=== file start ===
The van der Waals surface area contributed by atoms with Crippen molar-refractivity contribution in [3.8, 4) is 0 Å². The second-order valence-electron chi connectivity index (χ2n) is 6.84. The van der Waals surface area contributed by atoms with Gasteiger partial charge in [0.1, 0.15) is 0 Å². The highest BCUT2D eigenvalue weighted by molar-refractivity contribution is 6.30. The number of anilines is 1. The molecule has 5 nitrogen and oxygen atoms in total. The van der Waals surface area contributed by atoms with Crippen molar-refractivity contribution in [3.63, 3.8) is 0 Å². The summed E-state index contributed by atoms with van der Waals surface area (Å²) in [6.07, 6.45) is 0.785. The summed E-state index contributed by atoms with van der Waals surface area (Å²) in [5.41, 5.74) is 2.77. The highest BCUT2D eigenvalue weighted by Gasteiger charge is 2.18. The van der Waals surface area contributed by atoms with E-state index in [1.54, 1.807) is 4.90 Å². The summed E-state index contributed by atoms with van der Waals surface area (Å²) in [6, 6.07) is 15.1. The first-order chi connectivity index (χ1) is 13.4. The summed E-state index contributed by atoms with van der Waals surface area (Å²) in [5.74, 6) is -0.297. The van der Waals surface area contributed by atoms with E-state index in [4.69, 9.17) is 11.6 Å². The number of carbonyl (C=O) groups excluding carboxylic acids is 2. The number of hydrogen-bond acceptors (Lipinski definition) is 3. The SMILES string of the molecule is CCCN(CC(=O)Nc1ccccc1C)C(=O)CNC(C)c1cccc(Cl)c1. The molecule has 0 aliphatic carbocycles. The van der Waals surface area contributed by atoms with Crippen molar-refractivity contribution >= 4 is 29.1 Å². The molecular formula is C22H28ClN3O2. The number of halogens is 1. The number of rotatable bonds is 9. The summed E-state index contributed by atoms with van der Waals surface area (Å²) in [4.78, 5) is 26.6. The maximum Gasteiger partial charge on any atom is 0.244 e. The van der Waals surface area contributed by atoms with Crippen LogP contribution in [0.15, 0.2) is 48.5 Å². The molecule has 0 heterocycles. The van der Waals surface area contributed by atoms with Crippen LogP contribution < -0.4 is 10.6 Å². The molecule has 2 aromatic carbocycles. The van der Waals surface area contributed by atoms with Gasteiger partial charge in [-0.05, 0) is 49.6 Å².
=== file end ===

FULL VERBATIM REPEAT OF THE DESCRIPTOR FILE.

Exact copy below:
The van der Waals surface area contributed by atoms with Crippen molar-refractivity contribution in [3.8, 4) is 0 Å². The second-order valence-electron chi connectivity index (χ2n) is 6.84. The van der Waals surface area contributed by atoms with Gasteiger partial charge in [0.1, 0.15) is 0 Å². The highest BCUT2D eigenvalue weighted by molar-refractivity contribution is 6.30. The number of anilines is 1. The molecule has 5 nitrogen and oxygen atoms in total. The van der Waals surface area contributed by atoms with Crippen molar-refractivity contribution in [3.63, 3.8) is 0 Å². The summed E-state index contributed by atoms with van der Waals surface area (Å²) in [6.07, 6.45) is 0.785. The summed E-state index contributed by atoms with van der Waals surface area (Å²) in [5.41, 5.74) is 2.77. The highest BCUT2D eigenvalue weighted by Gasteiger charge is 2.18. The van der Waals surface area contributed by atoms with E-state index in [1.54, 1.807) is 4.90 Å². The summed E-state index contributed by atoms with van der Waals surface area (Å²) in [6, 6.07) is 15.1. The first-order chi connectivity index (χ1) is 13.4. The summed E-state index contributed by atoms with van der Waals surface area (Å²) in [5.74, 6) is -0.297. The van der Waals surface area contributed by atoms with E-state index in [4.69, 9.17) is 11.6 Å². The number of carbonyl (C=O) groups excluding carboxylic acids is 2. The number of hydrogen-bond acceptors (Lipinski definition) is 3. The SMILES string of the molecule is CCCN(CC(=O)Nc1ccccc1C)C(=O)CNC(C)c1cccc(Cl)c1. The molecule has 0 aliphatic carbocycles. The van der Waals surface area contributed by atoms with Crippen molar-refractivity contribution >= 4 is 29.1 Å². The molecular formula is C22H28ClN3O2. The number of halogens is 1. The number of rotatable bonds is 9. The summed E-state index contributed by atoms with van der Waals surface area (Å²) in [4.78, 5) is 26.6. The maximum Gasteiger partial charge on any atom is 0.244 e. The van der Waals surface area contributed by atoms with Crippen LogP contribution in [0.15, 0.2) is 48.5 Å². The molecule has 0 heterocycles. The van der Waals surface area contributed by atoms with Crippen LogP contribution < -0.4 is 10.6 Å². The molecule has 2 aromatic carbocycles. The van der Waals surface area contributed by atoms with Gasteiger partial charge in [-0.05, 0) is 49.6 Å².